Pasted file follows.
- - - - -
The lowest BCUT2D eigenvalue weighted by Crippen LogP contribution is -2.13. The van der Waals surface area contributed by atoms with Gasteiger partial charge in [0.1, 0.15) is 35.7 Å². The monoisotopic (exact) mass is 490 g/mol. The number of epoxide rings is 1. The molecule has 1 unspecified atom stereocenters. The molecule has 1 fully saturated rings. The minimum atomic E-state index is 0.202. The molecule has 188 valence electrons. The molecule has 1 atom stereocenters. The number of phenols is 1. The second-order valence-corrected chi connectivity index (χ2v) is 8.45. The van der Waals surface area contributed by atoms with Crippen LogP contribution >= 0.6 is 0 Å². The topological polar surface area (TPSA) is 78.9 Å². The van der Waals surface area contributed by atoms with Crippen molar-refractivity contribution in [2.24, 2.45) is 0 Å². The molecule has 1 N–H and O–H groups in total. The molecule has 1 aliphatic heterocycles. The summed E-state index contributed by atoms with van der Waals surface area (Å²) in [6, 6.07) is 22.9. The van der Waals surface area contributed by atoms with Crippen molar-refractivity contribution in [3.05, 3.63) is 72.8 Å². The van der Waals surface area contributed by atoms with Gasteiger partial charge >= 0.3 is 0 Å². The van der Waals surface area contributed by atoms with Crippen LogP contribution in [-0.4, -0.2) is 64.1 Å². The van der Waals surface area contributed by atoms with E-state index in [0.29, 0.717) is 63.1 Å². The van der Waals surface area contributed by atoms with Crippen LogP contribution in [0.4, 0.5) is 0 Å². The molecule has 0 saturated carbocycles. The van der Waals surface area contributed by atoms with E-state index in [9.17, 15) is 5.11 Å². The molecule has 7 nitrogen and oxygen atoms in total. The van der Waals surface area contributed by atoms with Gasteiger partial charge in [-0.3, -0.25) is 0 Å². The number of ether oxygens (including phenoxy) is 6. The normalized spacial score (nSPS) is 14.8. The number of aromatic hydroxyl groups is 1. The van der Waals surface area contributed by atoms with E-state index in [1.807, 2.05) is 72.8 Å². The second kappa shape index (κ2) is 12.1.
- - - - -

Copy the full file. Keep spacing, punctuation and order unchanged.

The lowest BCUT2D eigenvalue weighted by Crippen LogP contribution is -2.13. The van der Waals surface area contributed by atoms with Gasteiger partial charge in [0.1, 0.15) is 35.7 Å². The monoisotopic (exact) mass is 490 g/mol. The number of epoxide rings is 1. The molecule has 1 unspecified atom stereocenters. The molecule has 1 fully saturated rings. The minimum atomic E-state index is 0.202. The molecule has 188 valence electrons. The molecule has 1 atom stereocenters. The number of phenols is 1. The second-order valence-corrected chi connectivity index (χ2v) is 8.45. The van der Waals surface area contributed by atoms with Crippen LogP contribution >= 0.6 is 0 Å². The topological polar surface area (TPSA) is 78.9 Å². The van der Waals surface area contributed by atoms with Crippen molar-refractivity contribution in [2.24, 2.45) is 0 Å². The molecule has 1 N–H and O–H groups in total. The molecule has 1 aliphatic heterocycles. The summed E-state index contributed by atoms with van der Waals surface area (Å²) in [6, 6.07) is 22.9. The van der Waals surface area contributed by atoms with Crippen molar-refractivity contribution in [3.05, 3.63) is 72.8 Å². The van der Waals surface area contributed by atoms with Gasteiger partial charge >= 0.3 is 0 Å². The van der Waals surface area contributed by atoms with Crippen LogP contribution in [-0.4, -0.2) is 64.1 Å². The van der Waals surface area contributed by atoms with E-state index in [0.29, 0.717) is 63.1 Å². The van der Waals surface area contributed by atoms with Crippen LogP contribution in [0.4, 0.5) is 0 Å². The molecule has 0 saturated carbocycles. The van der Waals surface area contributed by atoms with E-state index in [9.17, 15) is 5.11 Å². The molecule has 7 nitrogen and oxygen atoms in total. The van der Waals surface area contributed by atoms with Gasteiger partial charge in [-0.3, -0.25) is 0 Å². The number of ether oxygens (including phenoxy) is 6. The normalized spacial score (nSPS) is 14.8. The number of aromatic hydroxyl groups is 1. The van der Waals surface area contributed by atoms with E-state index in [1.807, 2.05) is 72.8 Å². The second kappa shape index (κ2) is 12.1.